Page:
Ottawa, ON – The winners of the inaugural $250,000 NSERC John C Polanyi Award are the scientists at the Sudbury Neutrino Observatory (SNO), who are being honoured for their groundbreaking research on neutrinos, says Natural Sciences and Engineering Research Council (NSERC) president, Suzanne Fortier.
SNO operates a $100-million neutrino detector housed in the worlds deepest underground laboratory at Incos Creighton nickel mine near Sudbury. The heart of this detector is a 10-storey cavern excavated by Inco miners. Located there is the worlds largest acrylic vessel, holding 1,000 tonnes of heavy water on loan from Atomic Energy of Canada (AECL) and worth an additional $330 million.
The SNO team gained international recognition by proving that neutrinos released in the core of the sun change their flavour or type as they travel to earth. About two-thirds of them change into two other types of neutrinos, not visible to earlier detectors used at other laboratories.
Finding these missing neutrinos solved a 30-year-old scientific problem: the discrepancy between the number of neutrinos observed and the previous predictions of theoretical models for the sun. The SNO measurements also proved that the most basic laws of physics are incomplete. SNO research data also has led to a more complete description of nature at the subatomic level.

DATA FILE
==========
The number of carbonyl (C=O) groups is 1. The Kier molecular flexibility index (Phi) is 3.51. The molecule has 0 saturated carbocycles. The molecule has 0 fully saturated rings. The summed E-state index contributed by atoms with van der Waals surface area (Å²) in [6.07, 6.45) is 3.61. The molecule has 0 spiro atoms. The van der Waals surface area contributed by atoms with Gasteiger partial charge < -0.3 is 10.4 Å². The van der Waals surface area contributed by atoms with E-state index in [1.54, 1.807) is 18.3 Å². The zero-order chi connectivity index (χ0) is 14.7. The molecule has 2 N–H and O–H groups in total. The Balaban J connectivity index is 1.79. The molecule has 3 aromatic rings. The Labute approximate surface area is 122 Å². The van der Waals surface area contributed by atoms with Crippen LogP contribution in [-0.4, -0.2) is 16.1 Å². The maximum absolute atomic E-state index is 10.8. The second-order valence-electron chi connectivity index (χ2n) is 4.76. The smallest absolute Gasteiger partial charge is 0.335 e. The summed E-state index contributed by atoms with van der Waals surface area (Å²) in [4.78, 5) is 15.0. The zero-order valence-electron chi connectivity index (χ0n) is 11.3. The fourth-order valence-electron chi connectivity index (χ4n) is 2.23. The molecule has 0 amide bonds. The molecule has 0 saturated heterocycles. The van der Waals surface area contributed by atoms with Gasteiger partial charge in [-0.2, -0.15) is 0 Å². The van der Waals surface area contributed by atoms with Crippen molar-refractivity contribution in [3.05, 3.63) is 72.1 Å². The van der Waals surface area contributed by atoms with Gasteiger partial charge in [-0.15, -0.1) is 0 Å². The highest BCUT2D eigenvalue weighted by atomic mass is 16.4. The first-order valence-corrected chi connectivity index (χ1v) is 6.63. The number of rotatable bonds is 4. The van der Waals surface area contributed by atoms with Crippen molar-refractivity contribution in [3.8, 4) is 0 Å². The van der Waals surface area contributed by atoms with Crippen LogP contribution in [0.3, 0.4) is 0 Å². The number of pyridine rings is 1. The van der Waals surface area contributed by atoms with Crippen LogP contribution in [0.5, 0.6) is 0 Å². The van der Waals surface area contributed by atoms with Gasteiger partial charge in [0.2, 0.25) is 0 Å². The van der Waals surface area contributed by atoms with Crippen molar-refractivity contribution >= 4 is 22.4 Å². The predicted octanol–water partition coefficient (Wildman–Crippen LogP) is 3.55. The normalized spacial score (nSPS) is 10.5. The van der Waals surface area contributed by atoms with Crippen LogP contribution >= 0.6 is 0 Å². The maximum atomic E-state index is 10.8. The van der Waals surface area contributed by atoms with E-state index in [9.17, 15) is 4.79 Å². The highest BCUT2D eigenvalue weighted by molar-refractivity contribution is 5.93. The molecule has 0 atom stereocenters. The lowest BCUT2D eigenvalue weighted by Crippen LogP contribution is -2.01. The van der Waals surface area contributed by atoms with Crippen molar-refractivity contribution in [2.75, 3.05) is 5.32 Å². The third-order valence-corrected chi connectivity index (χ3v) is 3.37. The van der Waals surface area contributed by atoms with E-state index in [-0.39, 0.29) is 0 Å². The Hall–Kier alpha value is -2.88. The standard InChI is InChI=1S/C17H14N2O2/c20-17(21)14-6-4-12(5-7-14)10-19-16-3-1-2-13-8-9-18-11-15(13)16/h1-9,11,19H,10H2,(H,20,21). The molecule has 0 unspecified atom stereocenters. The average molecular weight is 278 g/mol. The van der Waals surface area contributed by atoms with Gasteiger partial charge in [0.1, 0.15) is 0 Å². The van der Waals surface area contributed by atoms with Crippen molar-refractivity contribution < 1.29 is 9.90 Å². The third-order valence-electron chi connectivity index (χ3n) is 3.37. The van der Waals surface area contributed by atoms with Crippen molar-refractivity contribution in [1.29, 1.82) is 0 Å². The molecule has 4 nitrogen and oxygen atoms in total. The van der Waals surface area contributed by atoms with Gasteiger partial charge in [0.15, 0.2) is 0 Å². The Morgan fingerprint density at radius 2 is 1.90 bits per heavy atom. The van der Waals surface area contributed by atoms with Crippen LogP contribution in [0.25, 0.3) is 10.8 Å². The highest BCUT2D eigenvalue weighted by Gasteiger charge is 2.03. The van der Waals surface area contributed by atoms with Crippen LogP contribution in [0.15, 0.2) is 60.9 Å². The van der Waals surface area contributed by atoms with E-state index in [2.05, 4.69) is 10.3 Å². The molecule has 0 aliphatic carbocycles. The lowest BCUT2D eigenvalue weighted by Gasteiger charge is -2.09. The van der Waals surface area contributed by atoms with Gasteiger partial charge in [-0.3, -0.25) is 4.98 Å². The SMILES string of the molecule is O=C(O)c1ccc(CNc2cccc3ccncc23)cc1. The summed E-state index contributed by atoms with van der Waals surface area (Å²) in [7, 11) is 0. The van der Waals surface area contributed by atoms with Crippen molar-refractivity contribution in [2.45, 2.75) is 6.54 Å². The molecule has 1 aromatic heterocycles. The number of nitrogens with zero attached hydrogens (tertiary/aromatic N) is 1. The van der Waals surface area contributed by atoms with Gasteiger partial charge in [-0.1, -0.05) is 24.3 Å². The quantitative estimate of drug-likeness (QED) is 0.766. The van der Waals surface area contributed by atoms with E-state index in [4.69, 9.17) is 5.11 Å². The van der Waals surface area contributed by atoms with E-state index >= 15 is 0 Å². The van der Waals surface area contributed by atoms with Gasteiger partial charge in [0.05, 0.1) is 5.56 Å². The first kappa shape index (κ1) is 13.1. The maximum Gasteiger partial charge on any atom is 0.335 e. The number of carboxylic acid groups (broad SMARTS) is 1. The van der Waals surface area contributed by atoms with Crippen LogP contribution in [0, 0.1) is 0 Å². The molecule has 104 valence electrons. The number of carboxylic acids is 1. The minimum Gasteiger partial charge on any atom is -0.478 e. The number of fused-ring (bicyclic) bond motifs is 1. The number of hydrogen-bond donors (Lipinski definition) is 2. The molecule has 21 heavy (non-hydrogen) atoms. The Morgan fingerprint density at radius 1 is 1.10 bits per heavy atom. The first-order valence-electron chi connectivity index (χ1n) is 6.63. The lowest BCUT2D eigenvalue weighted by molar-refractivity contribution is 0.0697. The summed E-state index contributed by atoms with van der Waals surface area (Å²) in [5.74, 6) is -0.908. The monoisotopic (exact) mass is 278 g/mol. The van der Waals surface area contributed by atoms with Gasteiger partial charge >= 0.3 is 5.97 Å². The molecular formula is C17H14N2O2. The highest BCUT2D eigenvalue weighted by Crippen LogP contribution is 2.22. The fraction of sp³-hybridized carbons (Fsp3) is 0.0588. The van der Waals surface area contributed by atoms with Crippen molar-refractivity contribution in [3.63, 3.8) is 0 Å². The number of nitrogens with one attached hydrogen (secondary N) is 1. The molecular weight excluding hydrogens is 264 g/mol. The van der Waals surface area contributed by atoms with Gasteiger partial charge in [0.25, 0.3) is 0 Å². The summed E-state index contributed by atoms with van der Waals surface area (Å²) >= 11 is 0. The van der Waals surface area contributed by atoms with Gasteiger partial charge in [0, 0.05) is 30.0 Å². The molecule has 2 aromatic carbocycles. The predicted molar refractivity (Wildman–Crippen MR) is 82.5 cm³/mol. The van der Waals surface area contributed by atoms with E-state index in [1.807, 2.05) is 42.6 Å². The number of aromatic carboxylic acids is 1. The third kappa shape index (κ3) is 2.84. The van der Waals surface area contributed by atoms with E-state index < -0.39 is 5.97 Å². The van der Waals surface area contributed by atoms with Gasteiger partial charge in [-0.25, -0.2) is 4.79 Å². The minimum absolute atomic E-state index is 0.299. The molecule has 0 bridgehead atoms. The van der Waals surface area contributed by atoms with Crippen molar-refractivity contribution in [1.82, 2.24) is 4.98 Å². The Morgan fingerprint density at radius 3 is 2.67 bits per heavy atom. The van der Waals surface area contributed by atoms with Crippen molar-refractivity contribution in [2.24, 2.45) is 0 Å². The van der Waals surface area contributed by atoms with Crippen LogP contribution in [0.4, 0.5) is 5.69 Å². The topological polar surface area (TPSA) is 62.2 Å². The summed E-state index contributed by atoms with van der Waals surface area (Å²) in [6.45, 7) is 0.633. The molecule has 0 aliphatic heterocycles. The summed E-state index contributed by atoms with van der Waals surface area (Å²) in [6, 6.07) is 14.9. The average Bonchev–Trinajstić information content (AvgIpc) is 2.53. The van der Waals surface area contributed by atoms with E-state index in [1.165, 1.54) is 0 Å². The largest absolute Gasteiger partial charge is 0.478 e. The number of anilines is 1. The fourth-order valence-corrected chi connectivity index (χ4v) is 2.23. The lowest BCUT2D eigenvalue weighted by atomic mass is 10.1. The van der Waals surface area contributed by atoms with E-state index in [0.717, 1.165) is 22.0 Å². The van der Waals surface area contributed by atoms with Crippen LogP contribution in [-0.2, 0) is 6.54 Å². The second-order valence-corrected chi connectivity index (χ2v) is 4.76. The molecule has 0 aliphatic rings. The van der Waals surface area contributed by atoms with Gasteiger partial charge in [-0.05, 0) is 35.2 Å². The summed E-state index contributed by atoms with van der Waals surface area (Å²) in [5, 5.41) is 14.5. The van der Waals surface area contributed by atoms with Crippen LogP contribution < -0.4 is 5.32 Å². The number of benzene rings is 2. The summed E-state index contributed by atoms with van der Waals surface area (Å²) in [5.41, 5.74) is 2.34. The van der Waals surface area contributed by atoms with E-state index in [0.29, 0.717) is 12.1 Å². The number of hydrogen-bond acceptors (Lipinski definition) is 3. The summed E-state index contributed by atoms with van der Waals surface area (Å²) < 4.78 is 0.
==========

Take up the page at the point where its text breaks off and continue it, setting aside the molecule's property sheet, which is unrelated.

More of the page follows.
The SNO team being honoured includes scientists from Queen’s University, Carleton University, Laurentian University, the University of British Columbia, the University of Guelph, AECL, TRIUMF, and the National Research Council. As well, SNO has a number of international partners. The American partners include the University of Pennsylvania, Los Alamos National Laboratory, Lawrence Berkeley National Laboratory, University of Washington, Brookhaven National Laboratory, the University of Texas at Austin and Louisiana State University. In Europe, SNO partners include Oxford University, Rutherford Appleton Laboratory, the University of Sussex, and Laboratorio de Instrumentacao e Fsica Experimental de Partculas in Lisbon.
“This award is a recognition of the excellent work by a great international team of scientists and dedicated laboratory staff members,” said Art McDonald, SNO director.
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